Tuesday, 17 May 2016

A House is Where Your Stuff Is. A Home is Much More.

"Home is the place where, when you have to go there, they have to take you in."~Robert Frost 

We sold our house last night.

It is something that we've been talking about for several years but haven't actively pursued until the past several months. It has been a veritable whirlwind of paperwork, open houses, cleaning, purging, and the scouting of possible new landing spots for The Husband and me. Last night, we finally made it official.

We high-fived each other and hugged our wonderfully diligent agent; we immediately called the boys and our parents to let them know the news; The Husband poured himself a dram of one of his favourites, and I immediately retreated into silence to watch the wretched series finale of Castle. (Don't you just hate it when your favourite series devolves into frustrating and unapproachable storylines that moronically deviate from the original premise? But I digress.) The Husband, ever the concerned and caring partner, worried about my distance. I assured him that I was just overwhelmed by the enormity of the situation. The idea of planning, downsizing, and packing was daunting and that I just needed a bit of time to process it all.

True. All of it.

But there is more.

It would be easy to claim that I am overly sentimental about this house. After all, this is the house in which our children came of age. This is the place where we hosted countless holiday gatherings, seders, Shabbat dinners, birthday parties, and poolside get-togethers. We've sat shiva here and we've celebrated an engagement and a wedding here. This house has been overrun by teenagers on numerous occasions, (and a bevy of wholly unwelcome squirrels) and it has been the seat of learning for more B'nai Mitzvah students than I can accurately count.

And yet....

That isn't the reason for my melancholy.

In truth, I view the house as merely a vessel for the memories and those memories will endure no matter where I next choose to park my tired middle-aged carcass.

Instead,  I am struck by the sheer magnitude and enormity of the change. For the first time since the early days of our marriage, we are making a lifestyle decision that is solely about the two of us. We aren't moving with an eye toward good schools, playgrounds, proximity to health care professionals, or even synagogues. For the very first time, we are forgoing the practicality that comes with raising a family and we are choosing for just us. And that.....is where the seed of my discomfort lays. There is something uniquely unsettling for me about that turn towards self.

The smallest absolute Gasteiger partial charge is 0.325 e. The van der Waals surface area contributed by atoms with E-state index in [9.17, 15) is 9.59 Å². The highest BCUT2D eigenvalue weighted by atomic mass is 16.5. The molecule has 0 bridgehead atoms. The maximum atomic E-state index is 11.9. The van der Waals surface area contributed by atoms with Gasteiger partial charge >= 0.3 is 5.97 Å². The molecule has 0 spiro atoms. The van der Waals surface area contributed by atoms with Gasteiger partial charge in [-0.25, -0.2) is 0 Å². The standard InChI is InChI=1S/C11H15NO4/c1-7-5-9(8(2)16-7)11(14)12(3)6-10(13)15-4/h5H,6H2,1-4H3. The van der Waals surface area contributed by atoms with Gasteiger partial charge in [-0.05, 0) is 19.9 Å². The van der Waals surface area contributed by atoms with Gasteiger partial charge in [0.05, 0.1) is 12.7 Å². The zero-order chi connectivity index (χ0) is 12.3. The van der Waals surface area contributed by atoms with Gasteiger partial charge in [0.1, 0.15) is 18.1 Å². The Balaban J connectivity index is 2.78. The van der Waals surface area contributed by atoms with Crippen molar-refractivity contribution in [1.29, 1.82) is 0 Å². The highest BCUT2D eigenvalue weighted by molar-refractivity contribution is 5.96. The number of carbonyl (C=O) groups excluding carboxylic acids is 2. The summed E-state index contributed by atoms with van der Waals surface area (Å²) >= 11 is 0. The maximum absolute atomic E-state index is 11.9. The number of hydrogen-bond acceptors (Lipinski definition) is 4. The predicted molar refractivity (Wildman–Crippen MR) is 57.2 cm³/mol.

I suppose that I have become conditioned (not always healthfully) to worry about how my decisions will affect others; parents, children, friends. Throughout this process, I found myself in uncharted territory, abandoning those restrictions, and embracing a freedom that I really had forgotten existed.


Perhaps, but isn't that ok? Our children are grown and off on their own paths. We are extremely proud of the people they have become, but they are living their own lives and pursuing their own varied interests. They AREN'T coming home. (I used to joke that Older Son would sooner beg on the streets and live in a garage rather than deign to move home. Such is the extreme independent streak so obviously apparent in his personality.) They may bitch and moan about having to clean out and dispose of the shit they've left behind, but they certainly aren't interested in inhabiting their old rooms with all of that stuff.

So, this is our time and this decision reflects that feeling of self. I am nervous and nauseated, but I wouldn't be me if I wasn't. The Husband keeps telling me that if we wait for the perfect time to do that which we want, we might never get to do it. Life has a funny way of evening up the score. We still plan to have family dinners and parties and maybe the occasional seder. Our friends might miss the pool, but we can offer them front row seats for the CNE airshow. We hope that our near and dear will enjoy making the trek south into the vast urban wilderness and us, in turn, have no qualms about re-visiting the North Jewish Ghetto. My house is the place where I store my stuff. My home is the place where I store and make my memories.

**I will have much more to say about this move in the days and weeks to come. In the meantime, we are purging and downsizing. If anybody has knowledge of individuals in need of housing supplies, please contact me offline. We might be able to help. 


  1. Congrats on the exciting changes ahead. I appreciate your observations. I remember my first broker taught me 'don't fall in loves with bricks and mortar - just love the people you share them with'. Your story is a reminder of that. All the best in your adventures!

  2. Thanks for sharing your journey and congratulations!